Your statement "My stuttering habits are so difficult to break simply because they are based on fear and stress." is a bit vague.

What happens is the following: We have a brain module called amygdala that associates emotions to situations to allow us to take fast decisions. For example, if we see a snake, our safest reaction is to jump even if it turns out to just look like a snake. So this module is responsible for our quick & dirty decisions. Then 1-2 seconds later our cortex makes a more thought-through decision. For example, it is a snake that is not dangerous, calm down.

Our problem is that as children the amygdala learned bad and unnecessary habits, e.g. to associate our inability to say a word with secondary symptoms or picking up the phone with fear, stress, nervousness, and so on.

So we automatically go into this mode when hearing it. Think about Pawlow's dog.

Unknown said...

Hi Tom,

Yes, I agree...we condition ourselves over time to react to things in a certain Pavlov's Dogs. My cell phone throat tenses and my palms get sweaty. I stand in line at McDonald's...and the closer I get to the counter, the more stressed I become...until once I get there, I completely block.

Sorry if my statement was vague, you seem to have made it more clear. What is the solution? To make attempts to condition ourselves to react differently to these situations? That seems very difficult, though probably not impossible.

Breaking 30+ years of a habit of reacting irrationally to something...I'm sure is not done easily.

Anonymous said...

Hi Tom, i just want to share my experiences with stuttering and stuttering therapy. I have stuttered for as long as i can remember, but do know i did not as a young child. I figure it started (atleast to what i can remember) when i was in the 5th grade. I am now 20 years old and saw my first speech therapist in October of 2004. I continued to see her once every two weeks or so until maybe May of 2005.

Therapy helped me a great deal, i learned techniques such as voluntary stuttering which took the 'edge' off those situations which i felt uncomfortable in. However thats not to say i still become nervous when i need to, say my name or maybe order food in a busy resturant. Therapy helped me to accept stuttering i guess, and learn not to be afraid or ashamed of it. I found just having that type of mentality has made my stuttering much less severe. I went from 'bad days and ok days' to 'great days and ok days'.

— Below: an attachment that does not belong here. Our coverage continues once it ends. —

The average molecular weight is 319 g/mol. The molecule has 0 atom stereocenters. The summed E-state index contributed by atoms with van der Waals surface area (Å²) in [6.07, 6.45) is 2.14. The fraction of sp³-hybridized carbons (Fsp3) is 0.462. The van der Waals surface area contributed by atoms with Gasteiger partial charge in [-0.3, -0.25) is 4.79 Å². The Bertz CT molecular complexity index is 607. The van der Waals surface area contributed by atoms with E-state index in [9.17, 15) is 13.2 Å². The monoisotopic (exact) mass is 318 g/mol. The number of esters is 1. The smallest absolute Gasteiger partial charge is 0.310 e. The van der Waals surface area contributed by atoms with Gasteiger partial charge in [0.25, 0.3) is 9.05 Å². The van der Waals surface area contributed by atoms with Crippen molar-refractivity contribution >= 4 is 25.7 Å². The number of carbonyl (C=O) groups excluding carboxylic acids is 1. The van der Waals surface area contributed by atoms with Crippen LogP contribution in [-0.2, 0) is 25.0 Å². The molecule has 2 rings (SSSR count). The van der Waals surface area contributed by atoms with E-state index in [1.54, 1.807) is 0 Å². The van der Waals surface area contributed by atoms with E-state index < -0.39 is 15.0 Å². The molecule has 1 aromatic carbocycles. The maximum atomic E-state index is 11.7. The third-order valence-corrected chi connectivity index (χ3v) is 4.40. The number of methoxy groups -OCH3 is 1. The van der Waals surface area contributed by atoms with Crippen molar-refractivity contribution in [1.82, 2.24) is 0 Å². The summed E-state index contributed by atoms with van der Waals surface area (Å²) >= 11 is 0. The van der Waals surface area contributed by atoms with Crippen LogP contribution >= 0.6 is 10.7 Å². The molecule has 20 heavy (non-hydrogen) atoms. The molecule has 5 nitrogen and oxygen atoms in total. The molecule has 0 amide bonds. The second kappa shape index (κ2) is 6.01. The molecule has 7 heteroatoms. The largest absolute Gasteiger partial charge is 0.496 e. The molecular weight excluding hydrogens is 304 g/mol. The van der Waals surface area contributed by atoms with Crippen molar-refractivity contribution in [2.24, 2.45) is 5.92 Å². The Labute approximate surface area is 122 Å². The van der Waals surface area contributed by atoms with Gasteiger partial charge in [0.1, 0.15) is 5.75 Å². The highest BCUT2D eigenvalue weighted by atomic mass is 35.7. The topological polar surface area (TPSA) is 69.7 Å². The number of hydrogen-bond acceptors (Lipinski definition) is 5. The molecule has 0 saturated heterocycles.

I know therapy does not work for everyone, but it really helps one who does stutter to get past what everyone will think.

I to have bookmarked this site, its interesting to see how others with similar...'problems' (for lack of a better term) fair.

Anonymous said...

Psychologically based therapy has been around for ages and virtually none of it seems to work as either a palliative or cure for stuttering. I have been using Ativan (2mg) for many years when confronted with stressful situations that may lead to stuttering (I don't stutter when answering a phone or ordering at McDonalds). As far as I can tell, I am virtually 100% fluent with Ativan. Has anyone else had this experience?

Anonymous said...

Hi Tom,

ive been stuttering for my whole life,ive been in speech therepy my whole life and it doesnt seem to help,my stutter problem is i dont get enough air in my throat,and sometimes when i talk my mouth opens and nothing comes out and my head shakes,and it really bothers me when i talk in my social life,what is the best advice you could give me that could help me,

please e-mail me @

thank you

Anonymous said...

Tom, I have EXACTLY the same thing. Its a real pain.

Anonymous said...

hi,am an MBA student...i don't knw when this stuterring started on me...but its now spoiling my life and i fear that it may affect my career...
my problem arises mainly due to fear and stress...i can't speak among public.when iam going to speak i always think that i will stutter...
anyway i want to avoid this hel me...
my mail